Intravitreal Inflammation: From Benchside to Bedside 2013View this Special Issue
Research Article | Open Access
Claudio Azzolini, Ilaria Stefania Pagani, Cristina Pirrone, Davide Borroni, Simone Donati, Muna Al Oum, Diana Pigni, Anna Maria Chiaravalli, Riccardo Vinciguerra, Francesca Simonelli, Giovanni Porta, "Expression of VEGF-A, Otx Homeobox and p53 Family Genes in Proliferative Vitreoretinopathy", Mediators of Inflammation, vol. 2013, Article ID 857380, 8 pages, 2013. https://doi.org/10.1155/2013/857380
Expression of VEGF-A, Otx Homeobox and p53 Family Genes in Proliferative Vitreoretinopathy
Introduction. Proliferative vitreoretinopathy (PVR) is a severe inflammatory complication of retinal detachment. Pathological epiretinal membranes grow on the retina surface leading to contraction, and surgery fails in 5% to 10% of the cases. We evaluated the expression of VEGF-A, Otx1, Otx2, Otx3, and p53 family members from PVR specimens to correlate their role in inducing or preventing the pathology. Methods. Twelve retinal samples were taken from patients affected by PVR during therapeutic retinectomies in vitreoretinal surgery. Gene expression was evaluated using quantitative real-time reverse transcriptase PCR analysis and immunohistochemistry, using four healthy human retinae as control. Result. Controls showed basal expression of all genes. PVR samples showed little or no expression of Otx1 and variable expression of VEGF-A, Otx2, Otx3, p53, and p63 genes. Significant correlation was found among VEGF-A, Otx2, p53, and p63 and between Otx1 and Otx3. Conclusions. Otx homeobox, p53 family, and VEGF-A genes are expressed in PVR human retina. We individuated two possible pathways (VEGF-A, Otx2, p53, p63 and Otx1 and Otx3) involved in PVR progression that could influence in different manners the course of the pathology. Individuating the genetic pathways of PVR represents a novel approach to PVR therapies.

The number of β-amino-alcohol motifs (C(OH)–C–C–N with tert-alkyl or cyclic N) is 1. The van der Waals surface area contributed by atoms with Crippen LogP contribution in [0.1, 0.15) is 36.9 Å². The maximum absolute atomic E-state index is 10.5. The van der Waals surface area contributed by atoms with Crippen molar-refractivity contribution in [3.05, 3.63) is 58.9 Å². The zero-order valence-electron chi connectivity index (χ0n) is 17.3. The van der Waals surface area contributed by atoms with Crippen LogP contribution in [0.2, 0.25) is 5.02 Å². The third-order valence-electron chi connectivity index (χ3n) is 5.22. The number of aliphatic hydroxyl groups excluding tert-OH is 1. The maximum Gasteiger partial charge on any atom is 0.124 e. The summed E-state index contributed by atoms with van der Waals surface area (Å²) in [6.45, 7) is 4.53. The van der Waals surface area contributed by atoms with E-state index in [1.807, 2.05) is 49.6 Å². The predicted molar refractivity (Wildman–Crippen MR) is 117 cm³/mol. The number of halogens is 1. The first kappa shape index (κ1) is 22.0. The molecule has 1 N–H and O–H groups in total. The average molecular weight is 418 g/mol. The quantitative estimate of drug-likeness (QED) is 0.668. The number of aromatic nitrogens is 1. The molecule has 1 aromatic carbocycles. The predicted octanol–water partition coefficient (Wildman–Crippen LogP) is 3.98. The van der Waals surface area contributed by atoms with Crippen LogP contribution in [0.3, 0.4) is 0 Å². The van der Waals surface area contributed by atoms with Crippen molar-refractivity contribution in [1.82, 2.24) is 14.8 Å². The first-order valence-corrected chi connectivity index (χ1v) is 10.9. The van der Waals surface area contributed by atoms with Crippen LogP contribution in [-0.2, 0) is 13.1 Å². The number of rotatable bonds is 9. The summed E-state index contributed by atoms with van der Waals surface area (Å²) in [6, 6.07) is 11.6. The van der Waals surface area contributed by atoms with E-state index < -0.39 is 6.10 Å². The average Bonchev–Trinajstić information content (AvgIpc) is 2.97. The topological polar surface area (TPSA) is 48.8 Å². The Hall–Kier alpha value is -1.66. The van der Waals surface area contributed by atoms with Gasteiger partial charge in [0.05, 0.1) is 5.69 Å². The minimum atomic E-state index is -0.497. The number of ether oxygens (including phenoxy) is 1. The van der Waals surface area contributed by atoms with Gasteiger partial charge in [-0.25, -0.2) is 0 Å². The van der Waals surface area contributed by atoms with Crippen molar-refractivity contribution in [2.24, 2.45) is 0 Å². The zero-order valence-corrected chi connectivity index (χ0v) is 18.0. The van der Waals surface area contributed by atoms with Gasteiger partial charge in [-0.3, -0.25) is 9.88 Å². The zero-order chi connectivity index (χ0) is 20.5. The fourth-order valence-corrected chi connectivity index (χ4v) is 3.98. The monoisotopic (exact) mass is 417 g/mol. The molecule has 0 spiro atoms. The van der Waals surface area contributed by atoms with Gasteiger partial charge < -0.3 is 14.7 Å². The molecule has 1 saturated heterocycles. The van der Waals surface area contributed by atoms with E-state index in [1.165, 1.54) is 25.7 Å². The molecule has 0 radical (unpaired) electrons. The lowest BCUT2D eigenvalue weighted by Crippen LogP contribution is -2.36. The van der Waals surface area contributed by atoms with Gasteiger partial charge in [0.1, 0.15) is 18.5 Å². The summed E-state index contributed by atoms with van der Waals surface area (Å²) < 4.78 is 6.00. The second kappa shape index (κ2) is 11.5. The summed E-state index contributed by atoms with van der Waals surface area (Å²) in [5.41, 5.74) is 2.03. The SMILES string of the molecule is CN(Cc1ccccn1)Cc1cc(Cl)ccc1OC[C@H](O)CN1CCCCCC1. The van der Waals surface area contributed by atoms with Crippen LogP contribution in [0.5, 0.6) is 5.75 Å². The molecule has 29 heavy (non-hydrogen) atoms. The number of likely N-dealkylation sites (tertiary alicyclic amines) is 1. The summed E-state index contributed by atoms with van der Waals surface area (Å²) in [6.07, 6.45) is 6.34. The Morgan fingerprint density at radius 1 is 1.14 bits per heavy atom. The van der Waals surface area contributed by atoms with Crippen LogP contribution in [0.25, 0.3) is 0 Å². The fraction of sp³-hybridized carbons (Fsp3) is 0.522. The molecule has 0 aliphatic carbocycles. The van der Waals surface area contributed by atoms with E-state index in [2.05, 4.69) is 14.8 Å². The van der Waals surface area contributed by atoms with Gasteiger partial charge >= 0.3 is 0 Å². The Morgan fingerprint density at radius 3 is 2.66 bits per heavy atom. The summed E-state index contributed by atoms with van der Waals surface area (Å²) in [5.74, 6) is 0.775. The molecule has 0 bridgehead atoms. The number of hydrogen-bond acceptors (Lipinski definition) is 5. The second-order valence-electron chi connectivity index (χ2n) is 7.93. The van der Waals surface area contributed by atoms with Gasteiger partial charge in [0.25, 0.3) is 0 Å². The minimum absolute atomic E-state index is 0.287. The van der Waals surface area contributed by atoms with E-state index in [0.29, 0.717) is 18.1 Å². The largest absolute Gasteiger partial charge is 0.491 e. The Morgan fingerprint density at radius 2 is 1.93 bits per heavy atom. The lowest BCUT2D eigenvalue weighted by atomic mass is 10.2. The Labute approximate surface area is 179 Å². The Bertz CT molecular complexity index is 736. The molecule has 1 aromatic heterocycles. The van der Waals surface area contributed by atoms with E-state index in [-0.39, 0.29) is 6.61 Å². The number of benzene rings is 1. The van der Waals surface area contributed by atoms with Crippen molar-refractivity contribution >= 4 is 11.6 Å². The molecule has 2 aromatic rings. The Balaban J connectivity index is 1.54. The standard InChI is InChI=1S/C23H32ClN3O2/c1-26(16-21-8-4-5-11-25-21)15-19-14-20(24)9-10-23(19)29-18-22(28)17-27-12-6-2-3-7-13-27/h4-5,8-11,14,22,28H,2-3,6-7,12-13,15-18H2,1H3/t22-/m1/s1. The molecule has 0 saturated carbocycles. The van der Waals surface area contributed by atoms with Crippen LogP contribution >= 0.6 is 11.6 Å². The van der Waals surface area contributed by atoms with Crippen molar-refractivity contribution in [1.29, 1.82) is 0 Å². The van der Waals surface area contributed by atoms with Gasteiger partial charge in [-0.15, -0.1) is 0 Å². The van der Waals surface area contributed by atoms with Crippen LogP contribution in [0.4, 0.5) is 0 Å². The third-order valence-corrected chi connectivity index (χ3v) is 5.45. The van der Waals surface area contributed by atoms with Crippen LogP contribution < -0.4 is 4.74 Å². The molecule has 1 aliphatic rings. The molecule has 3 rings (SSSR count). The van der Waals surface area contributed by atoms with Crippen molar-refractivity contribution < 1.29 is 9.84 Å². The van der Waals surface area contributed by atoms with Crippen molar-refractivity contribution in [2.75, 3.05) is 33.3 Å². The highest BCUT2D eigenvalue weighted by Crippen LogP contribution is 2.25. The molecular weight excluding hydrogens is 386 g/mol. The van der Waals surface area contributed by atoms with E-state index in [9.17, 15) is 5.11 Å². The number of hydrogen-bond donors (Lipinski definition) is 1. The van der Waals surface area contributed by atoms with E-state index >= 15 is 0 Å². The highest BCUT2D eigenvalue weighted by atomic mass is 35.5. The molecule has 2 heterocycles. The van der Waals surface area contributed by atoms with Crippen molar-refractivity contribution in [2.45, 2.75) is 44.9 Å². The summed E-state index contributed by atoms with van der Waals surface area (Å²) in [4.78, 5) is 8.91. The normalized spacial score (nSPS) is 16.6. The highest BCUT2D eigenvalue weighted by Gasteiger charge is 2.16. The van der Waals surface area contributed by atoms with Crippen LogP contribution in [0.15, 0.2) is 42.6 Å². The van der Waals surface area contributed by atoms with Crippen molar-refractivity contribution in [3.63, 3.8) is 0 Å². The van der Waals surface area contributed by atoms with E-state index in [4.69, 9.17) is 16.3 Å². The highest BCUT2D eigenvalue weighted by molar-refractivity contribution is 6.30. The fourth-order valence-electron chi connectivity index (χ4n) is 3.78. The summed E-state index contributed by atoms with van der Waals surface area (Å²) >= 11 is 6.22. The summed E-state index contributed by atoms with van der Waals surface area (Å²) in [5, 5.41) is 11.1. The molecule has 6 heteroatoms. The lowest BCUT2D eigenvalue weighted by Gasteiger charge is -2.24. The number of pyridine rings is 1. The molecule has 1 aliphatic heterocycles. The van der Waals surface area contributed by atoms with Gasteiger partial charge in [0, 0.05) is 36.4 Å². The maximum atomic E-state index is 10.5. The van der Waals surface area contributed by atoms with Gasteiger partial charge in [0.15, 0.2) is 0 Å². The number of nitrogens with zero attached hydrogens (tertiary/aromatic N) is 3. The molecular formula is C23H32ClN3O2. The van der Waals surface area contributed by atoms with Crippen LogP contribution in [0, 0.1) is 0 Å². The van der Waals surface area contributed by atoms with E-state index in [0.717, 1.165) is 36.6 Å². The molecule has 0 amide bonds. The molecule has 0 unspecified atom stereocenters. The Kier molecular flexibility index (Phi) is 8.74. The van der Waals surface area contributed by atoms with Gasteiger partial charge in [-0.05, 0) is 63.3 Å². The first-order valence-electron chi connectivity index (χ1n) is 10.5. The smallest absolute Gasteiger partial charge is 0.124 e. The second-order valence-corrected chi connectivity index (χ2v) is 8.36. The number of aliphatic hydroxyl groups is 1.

Proliferative vitreoretinopathy (PVR) is a complication of a retinal detachment and occurs in approximately 8–10% of patients developing retinal detachment [1–3]. In retinal detachment, a full-thickness retinal break exposes cells, allowing macrophages, retinal pigment epithelial cells, glial cells, and fibroblasts to migrate into the vitreous, a rich source of growth factors and cytokines correlated to PVR activity [4–6]. All these cells proliferate in the vitreous, survive, form extracellular matrix proteins, and assemble into membranes. These membranes contract on the retina, causing PVR and subtending chronic inflammation . In the anterior segment of the eye, elevated laser flare photometry value in aqueous humor corresponds to an altered profibrotic intraocular cytokines milieu .
PVR can be divided into multiple categories based on the configuration of the retina and the location of the scar tissue [6, 9], with surgery as unique therapeutic option . Despite advances in surgical techniques, the percentage of unhealed PVR remains high, causing from 5% to 10% failures in retinal surgical repairs. For the above reasons, in the recent years it has become increasingly important to individuate the inflammatory and genetic mechanisms involved in the pathogenesis of PVR, so as to highlight a possible design to be exploited in clinical trials [11–16].
Vascular endothelial growth factor A (VEGF-A), platelet-derived growth factors (PDGFs), and non-PDGFs (growth factors outside of the PDGF family) are relevant to PVR pathogenesis because of their role in suppressing p53 levels through different pathways . This promotes an environment of cell survival, proliferation, organization into a membrane, and subsequent membrane contraction, all processes relevant and intrinsic to PVR pathogenesis.